TA He had a show at PS1 called Rousing the Rubble.
CR That was a big moment.
TA We knew him as this rather mystical underground figure who would appear and disappear at will.
CR Our trickster—
TA And so, like you said, the atmosphere in New York at that time was charged. And the show at Phillip Morris was a good chance to see how I could do what I do at large.
CR That place was about scale.
TA I am going to be conducting people playing at Performa 13 tomorrow night. [November 1, 2013]
CR Where is this going to be?
TA It’s at 13 Crosby Street, tomorrow night at 6:30. So, yeah, that happened in ’95; then I started a relationship with P.P.O.W. through Carrie Mae Weems. Had two shows.
CR Those were big years for Carrie too.
TA And Carrie defined that gallery, single-handedly, to show abstraction in an iconic context. I met Carrie Mae Weems when she was in an exhibition at the New Museum for the first time. We met there.
CR Lorraine O’Grady was starting to claw her way into public attention. Adrian Piper was having a rediscovery.
TA Yeah, but there is a strange phenomenon among light-skinned black artists. I call it the Tragic Mulatto Syndrome.
CR Like a compensation?
TA Like a compensation for their non-blackness.
CR I mean obviously the community has always been a range of hues. But it does seem that there is an exaggerated response to not being obviously recognizable. Whatever.
TA I think it is quite fascinating myself. A lot of interesting work has been done out of it. But there has never been anyone to step back and say, “Hey, this is a thread here.” It is an interesting phenomenon to talk about.
CR Because so much is invested into skin color in the American racial cauldron and yet we have this component of the community that doesn’t look apparently black. And in many cases they are the most vociferously black. It’s a complicated issue to navigate but it’s an aspect of the culture. So, a really interesting period during the ’90s, moving through many changes in your life and in your work. Your stuff is getting big. You’re getting—
TA I’m getting periodic play, enough to sustain me from feeling like I am totally invisible. But mainly a period of teaching, being able to use—I had a show and performance at the SculptureCenter about Jean Toomer’s Cane. So periodic opportunities in the United States, mainly college campuses when they want someone to come in and shake things up a little bit. This happened even early on. Oh yeah, and then I went to Africa with an exhibition proposal—in fact my first museum show at Virginia Commonwealth University at the Anderson Gallery.
CR So what year is this?
TA This is ’91, I guess. So through the curator I met there we put forth a proposal to the United States Information Services. I was supposed to do an exhibition in eight sub-Saharan countries starting with Ethiopia moving through Uganda and Mozambique, where the exhibition would travel. I would change it depending on local stuff I would find in these places. But by the time I got back from Uganda and Ethiopia, Jesse Helms had shut the whole program down. But I did get to see Ethiopia and Uganda, which I had always wanted to. So that was an eye-opener because materials they used were on the level of survival. A yellow plastic container was worth a fortune because it could hold water. That undermined my whole vision of working with found materials. Theirs seemed to be so much more meaningful; it related to survival instead of some aesthetic experience. That had a profound impact on me.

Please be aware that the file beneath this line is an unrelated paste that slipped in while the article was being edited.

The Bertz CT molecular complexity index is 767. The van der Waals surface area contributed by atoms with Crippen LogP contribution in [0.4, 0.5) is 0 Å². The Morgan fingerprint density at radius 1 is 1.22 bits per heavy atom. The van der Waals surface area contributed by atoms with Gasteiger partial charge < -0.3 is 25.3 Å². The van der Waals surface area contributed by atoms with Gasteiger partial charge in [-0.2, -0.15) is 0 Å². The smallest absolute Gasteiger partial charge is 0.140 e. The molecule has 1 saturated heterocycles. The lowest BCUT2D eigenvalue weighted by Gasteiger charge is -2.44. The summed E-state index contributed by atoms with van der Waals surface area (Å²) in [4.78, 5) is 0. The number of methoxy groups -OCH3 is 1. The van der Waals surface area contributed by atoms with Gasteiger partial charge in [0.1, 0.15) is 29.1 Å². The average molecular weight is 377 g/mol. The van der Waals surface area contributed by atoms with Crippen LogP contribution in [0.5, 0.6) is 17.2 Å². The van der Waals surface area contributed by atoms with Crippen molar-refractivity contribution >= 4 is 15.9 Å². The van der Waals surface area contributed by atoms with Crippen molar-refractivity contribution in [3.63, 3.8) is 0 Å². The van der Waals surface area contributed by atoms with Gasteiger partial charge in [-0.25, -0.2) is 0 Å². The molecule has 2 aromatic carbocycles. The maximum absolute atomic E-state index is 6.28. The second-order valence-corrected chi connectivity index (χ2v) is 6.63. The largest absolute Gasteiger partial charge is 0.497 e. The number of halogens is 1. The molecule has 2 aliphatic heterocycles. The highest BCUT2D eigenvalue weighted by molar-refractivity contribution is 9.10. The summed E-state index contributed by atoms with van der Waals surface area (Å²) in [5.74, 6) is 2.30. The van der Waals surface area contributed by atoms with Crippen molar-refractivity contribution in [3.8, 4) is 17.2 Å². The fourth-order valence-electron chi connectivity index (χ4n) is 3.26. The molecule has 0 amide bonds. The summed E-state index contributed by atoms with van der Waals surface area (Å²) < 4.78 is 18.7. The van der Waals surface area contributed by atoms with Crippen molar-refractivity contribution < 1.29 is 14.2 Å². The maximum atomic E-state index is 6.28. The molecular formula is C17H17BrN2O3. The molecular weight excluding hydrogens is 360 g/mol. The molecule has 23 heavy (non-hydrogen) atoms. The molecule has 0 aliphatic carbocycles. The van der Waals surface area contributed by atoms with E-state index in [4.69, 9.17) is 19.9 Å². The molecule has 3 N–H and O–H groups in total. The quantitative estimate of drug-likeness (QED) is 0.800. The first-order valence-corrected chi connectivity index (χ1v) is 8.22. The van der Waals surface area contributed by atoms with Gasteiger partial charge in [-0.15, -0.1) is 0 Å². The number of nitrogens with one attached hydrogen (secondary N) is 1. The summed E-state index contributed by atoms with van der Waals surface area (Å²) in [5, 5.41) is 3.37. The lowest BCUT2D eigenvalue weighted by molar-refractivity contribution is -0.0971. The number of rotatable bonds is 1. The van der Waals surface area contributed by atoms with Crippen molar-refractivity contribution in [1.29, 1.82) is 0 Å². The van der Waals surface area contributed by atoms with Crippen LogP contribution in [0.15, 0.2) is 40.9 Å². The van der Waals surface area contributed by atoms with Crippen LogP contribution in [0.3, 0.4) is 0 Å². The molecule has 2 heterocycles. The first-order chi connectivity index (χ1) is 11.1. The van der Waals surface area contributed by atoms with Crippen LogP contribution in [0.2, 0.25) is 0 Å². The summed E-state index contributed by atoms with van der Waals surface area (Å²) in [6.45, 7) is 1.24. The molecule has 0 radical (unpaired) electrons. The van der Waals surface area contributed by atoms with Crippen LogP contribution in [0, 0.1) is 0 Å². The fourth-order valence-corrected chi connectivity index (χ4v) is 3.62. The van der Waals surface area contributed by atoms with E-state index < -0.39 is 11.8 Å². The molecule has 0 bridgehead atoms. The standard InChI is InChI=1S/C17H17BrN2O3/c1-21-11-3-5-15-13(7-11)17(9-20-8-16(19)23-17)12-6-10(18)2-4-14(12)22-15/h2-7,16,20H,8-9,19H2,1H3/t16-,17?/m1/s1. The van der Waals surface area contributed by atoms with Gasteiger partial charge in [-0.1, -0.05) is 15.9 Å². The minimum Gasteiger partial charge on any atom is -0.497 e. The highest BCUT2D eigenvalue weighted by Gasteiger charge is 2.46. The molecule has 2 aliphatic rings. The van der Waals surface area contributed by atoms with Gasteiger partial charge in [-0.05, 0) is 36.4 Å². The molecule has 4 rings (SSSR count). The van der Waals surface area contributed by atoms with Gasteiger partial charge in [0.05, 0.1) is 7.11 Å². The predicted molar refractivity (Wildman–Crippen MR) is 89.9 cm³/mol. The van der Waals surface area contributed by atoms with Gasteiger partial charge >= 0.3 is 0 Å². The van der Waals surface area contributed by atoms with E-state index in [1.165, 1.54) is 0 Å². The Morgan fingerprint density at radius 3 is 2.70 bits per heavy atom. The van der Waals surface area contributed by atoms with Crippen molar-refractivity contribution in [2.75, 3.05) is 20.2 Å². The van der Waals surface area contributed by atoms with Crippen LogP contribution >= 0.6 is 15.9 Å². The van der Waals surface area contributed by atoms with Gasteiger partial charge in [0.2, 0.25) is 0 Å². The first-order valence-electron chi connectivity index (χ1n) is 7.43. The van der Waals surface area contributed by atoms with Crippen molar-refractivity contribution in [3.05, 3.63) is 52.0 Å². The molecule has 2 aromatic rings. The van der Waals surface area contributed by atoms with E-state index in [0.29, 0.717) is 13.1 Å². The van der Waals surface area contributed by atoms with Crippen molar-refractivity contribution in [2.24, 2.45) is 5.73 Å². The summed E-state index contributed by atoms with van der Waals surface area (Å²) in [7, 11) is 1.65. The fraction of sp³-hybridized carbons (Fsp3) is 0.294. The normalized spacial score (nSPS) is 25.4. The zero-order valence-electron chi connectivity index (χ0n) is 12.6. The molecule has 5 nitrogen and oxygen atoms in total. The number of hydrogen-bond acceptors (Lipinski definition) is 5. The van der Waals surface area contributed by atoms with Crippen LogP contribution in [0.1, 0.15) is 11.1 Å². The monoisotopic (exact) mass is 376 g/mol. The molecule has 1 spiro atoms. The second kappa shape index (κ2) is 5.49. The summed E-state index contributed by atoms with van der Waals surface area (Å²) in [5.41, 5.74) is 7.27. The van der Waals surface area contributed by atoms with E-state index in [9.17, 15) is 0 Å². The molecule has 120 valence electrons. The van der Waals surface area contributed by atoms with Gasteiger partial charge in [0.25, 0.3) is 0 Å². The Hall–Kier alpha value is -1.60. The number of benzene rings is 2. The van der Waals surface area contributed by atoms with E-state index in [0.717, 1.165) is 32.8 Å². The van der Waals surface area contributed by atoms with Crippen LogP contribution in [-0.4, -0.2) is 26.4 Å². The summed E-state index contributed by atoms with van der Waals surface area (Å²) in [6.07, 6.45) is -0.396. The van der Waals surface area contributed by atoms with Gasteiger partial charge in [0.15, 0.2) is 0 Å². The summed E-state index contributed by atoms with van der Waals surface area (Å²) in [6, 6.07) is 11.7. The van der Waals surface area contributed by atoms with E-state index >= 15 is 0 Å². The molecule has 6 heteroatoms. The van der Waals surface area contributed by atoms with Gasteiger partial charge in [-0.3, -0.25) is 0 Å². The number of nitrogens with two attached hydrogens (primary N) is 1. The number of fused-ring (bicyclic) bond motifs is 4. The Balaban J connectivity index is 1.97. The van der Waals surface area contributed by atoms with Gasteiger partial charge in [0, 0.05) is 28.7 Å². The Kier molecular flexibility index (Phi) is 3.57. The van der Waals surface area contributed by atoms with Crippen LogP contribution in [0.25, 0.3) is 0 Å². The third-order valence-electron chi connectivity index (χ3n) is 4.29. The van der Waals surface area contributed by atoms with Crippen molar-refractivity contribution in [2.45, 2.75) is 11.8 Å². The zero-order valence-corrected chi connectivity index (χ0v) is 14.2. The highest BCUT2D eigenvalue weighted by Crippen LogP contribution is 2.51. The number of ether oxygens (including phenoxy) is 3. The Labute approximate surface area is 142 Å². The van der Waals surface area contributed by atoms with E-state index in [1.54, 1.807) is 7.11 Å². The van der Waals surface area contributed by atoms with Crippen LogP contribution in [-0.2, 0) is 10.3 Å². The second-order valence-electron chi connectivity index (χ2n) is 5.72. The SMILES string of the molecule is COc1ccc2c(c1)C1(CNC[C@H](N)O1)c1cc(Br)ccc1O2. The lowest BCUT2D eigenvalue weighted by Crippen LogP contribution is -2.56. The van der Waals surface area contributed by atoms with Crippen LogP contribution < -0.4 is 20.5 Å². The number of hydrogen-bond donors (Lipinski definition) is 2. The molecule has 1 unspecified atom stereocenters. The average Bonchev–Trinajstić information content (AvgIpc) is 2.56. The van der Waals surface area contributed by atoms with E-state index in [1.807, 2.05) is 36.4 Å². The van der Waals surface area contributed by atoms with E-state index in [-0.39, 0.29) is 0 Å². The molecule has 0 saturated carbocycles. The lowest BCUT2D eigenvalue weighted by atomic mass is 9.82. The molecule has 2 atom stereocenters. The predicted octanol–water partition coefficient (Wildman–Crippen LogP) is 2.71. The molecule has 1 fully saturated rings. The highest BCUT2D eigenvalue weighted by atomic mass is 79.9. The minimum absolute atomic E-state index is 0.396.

CR So you have had a firsthand African connection to add to the rest of your components?
CR In the late ’70s I made my main and only trip Africa—I went to FESTAC. I spent a month in Lagos, Nigeria, and that was an eye-opener for me. [The Black and African Festival of Arts and Culture, also more generally called FESTAC ’77, an Olympic style international festival of African Diaspora culture on a monumental scale. The first such festival took place in Dakar in 1966. The 1977 FESTAC drew thousands of artists, musicians, scholars, and creative people of African descent from every place on the planet to perform and discuss the state of global African Diaspora culture.] It was truly an amazing event, with celebrated black artists, jazz musicians, many Howard University faculty members, and more, all traveling to and performing for a month in Lagos, Nigeria. At the time I was the photo editor of The Hilltop, the Howard University [then] weekly school newspaper, and a cultural reporter, and I was sent to Lagos along with a Hilltop reporter, a nice guy whose name escapes me. We actually stayed with another Howard graduate who had moved to Lagos to become an architect. He was a big help with our coverage and took us all over the city. We covered the monthlong arts festival and we both wrote a long report, complete with photographs in a special FESTAC issue of the Hilltop.
TA You know it helps with this superficial harkening to the great wondrous days of Africa.
CR To see it up close.
TA Yeah, and to see how in many cases it is dysfunctional, corrupt, and just like every other place in the world. It is not the glorious thing that we make it out to be.
CR Yeah, it’s fucking survival; it is really tough.
TA That’s right, survival of the fittest. And the fittest happen to be either the most oppressive or the most corrupt and in positions of power to abuse it. So anyway, that is why I preferred eastern Africa to western Africa. Because I was more interested in their music tradition. So going to Ethiopia and Uganda were real eye-openers for me partly because of my own work. I came back and I was like, I can’t work with this stuff anymore. I mean, I am doing it for this aesthetic jive where they are doing it on a level of survival. So I had questions about that for awhile. Also, in the same way that I feel that arrested surface of racism limitation in image-based work, I also feel that the lack of access to production methods for black artists has created this economic ghetto of found materials and the acts of resuscitating them.